Darśana (Philosophy) and Dharma (Religion): Relation between realized knowledge and practice of truth
Dr. Alka Tyagi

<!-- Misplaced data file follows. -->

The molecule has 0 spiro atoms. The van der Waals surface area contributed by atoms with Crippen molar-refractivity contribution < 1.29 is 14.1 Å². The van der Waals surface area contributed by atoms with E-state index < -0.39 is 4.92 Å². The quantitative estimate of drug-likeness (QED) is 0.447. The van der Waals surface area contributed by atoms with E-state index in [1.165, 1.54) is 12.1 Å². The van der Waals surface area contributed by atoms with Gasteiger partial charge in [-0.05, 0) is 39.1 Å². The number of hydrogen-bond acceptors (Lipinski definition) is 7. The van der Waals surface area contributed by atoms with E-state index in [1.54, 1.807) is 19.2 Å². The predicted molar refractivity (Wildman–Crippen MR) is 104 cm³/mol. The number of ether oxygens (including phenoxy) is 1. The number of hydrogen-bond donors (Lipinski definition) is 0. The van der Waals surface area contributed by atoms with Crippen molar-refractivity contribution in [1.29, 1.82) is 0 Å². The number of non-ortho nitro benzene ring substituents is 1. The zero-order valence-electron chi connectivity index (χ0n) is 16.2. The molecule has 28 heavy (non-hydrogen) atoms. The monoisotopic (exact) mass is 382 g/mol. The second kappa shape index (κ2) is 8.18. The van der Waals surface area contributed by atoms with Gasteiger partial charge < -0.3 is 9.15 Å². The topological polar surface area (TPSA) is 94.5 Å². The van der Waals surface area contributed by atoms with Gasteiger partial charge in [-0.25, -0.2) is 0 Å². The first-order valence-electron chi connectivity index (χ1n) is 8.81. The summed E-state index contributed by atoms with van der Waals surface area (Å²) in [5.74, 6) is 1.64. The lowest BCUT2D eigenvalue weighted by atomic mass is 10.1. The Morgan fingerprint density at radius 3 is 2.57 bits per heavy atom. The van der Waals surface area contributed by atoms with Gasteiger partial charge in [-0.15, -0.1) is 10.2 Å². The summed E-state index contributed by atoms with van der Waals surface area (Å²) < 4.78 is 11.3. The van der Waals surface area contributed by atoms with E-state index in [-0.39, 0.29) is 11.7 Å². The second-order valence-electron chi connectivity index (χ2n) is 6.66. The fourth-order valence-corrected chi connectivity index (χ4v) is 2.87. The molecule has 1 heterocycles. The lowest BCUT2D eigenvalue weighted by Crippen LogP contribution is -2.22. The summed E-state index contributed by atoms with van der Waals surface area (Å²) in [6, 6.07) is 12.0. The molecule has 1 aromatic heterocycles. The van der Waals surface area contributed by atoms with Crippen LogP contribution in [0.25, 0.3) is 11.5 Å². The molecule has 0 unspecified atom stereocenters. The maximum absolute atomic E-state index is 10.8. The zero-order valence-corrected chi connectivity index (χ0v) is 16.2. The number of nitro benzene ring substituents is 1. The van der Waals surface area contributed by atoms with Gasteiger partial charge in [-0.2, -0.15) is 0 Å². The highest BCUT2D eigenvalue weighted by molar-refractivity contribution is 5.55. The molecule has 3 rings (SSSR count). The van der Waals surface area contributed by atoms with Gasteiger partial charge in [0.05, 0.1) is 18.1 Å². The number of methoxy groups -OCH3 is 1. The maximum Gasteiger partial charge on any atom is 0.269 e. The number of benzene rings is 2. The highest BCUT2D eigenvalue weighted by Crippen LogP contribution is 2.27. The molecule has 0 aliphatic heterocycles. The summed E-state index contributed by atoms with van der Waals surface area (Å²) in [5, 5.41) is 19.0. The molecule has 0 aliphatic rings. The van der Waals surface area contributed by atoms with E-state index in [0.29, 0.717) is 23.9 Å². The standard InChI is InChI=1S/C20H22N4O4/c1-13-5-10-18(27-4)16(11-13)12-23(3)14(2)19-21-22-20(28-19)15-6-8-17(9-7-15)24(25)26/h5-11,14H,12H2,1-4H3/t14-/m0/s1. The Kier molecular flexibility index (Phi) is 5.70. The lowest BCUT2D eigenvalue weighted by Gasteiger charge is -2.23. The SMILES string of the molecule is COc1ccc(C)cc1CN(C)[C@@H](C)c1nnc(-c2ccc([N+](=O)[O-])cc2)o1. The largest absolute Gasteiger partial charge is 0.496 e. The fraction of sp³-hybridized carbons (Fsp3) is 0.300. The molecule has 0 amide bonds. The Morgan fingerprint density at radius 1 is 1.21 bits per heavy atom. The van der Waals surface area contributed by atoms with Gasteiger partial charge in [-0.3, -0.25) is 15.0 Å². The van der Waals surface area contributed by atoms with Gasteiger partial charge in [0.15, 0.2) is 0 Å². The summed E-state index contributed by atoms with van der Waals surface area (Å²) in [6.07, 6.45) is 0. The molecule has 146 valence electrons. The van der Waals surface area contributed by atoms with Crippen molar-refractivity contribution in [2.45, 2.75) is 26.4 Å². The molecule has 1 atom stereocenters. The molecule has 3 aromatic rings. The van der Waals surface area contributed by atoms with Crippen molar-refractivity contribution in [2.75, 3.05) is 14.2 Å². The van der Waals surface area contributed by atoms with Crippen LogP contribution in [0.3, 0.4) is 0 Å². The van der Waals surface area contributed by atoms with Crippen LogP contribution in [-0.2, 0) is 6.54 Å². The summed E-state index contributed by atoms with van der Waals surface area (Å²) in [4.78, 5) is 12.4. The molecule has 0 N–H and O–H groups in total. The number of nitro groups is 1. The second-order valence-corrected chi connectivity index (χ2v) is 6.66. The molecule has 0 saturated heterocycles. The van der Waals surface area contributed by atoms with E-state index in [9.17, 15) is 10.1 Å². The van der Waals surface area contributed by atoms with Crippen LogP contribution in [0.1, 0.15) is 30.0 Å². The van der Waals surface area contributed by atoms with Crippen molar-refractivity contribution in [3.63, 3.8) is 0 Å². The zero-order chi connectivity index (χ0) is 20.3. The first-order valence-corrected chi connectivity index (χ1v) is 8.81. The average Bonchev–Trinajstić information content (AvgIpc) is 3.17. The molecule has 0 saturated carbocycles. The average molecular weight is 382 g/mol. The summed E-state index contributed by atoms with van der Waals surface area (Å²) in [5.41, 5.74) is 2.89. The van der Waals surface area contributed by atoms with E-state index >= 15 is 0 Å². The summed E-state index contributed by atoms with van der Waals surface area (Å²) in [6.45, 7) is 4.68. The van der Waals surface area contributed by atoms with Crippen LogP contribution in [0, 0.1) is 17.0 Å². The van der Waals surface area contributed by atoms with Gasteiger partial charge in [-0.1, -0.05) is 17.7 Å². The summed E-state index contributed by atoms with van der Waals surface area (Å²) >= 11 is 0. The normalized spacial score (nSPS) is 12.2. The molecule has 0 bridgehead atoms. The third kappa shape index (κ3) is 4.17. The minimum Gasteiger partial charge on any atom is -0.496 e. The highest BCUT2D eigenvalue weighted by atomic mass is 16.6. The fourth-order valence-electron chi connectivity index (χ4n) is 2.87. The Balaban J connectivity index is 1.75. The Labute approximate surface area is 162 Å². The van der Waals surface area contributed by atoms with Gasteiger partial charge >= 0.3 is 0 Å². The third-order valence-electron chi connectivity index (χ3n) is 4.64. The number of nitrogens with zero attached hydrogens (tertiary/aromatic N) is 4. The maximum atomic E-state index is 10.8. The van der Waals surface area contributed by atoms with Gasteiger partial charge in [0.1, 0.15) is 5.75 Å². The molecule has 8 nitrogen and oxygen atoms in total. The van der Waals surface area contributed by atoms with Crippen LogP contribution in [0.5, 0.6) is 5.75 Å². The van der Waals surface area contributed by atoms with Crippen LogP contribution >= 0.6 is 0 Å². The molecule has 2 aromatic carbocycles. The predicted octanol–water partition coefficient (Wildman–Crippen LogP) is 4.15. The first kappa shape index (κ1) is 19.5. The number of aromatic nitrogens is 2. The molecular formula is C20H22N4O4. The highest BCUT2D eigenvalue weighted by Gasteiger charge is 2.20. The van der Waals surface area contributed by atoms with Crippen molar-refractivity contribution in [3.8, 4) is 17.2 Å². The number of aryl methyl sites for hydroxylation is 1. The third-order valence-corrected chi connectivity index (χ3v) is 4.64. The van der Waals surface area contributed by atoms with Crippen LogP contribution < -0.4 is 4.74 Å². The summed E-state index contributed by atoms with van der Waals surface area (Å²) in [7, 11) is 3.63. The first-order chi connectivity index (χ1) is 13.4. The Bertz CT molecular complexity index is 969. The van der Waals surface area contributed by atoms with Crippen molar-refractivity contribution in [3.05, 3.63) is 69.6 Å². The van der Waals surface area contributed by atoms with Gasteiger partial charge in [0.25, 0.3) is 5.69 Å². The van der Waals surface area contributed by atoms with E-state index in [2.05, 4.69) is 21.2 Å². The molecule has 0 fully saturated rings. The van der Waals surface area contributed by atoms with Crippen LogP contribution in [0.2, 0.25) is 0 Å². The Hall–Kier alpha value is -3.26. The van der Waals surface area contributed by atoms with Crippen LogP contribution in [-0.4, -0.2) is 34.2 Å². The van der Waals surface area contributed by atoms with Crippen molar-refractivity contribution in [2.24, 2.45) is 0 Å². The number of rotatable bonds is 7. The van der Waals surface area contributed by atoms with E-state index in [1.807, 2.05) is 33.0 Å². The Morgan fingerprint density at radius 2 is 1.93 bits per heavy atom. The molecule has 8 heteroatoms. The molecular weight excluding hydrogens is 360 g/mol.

In this paper, there is an attempt to examine the correlation between religion and philosophy in India. In fact, the concepts of darśana and dharma that are translated into English as religion and philosophy are very loaded concepts and cannot be reduced by to their English equivalents. The term ‘darśana’ comes from root ‘dṛś’- ‘to see’ or ‘to realize’. The word ‘dharma’ has its origin in ‘dhṛ’- ‘to hold’. In that sense, that which has been realized, as truth is darśana; and the truth thus realized is to be held sacred in life - to hold on to the truth itself is dharma. Therefore, darśana is the source of dharma. In this paper, I have taken up two important advaita darśanas (non-dual philosophical systems), which are also the respective source for very well developed religious traditions that correspond to their philosophy. The paper attempts to reveal how the difference in philosophy makes a difference to the dhārmic that includes not only the religious but also an entire range of practices denoted by the word dharma in the life of Indians. These two philosophies are: Adi Śaṅkarācārya’s advaita Vedanta and Kashmiri Trika darśana. Towards the end, we find that Trika darśana which attained culmination in the 11th century is exemplary in its exegetical exposition and fills the gaps in the logic that we come across in the advaita Vedanta of Ācārya Śaṅkara.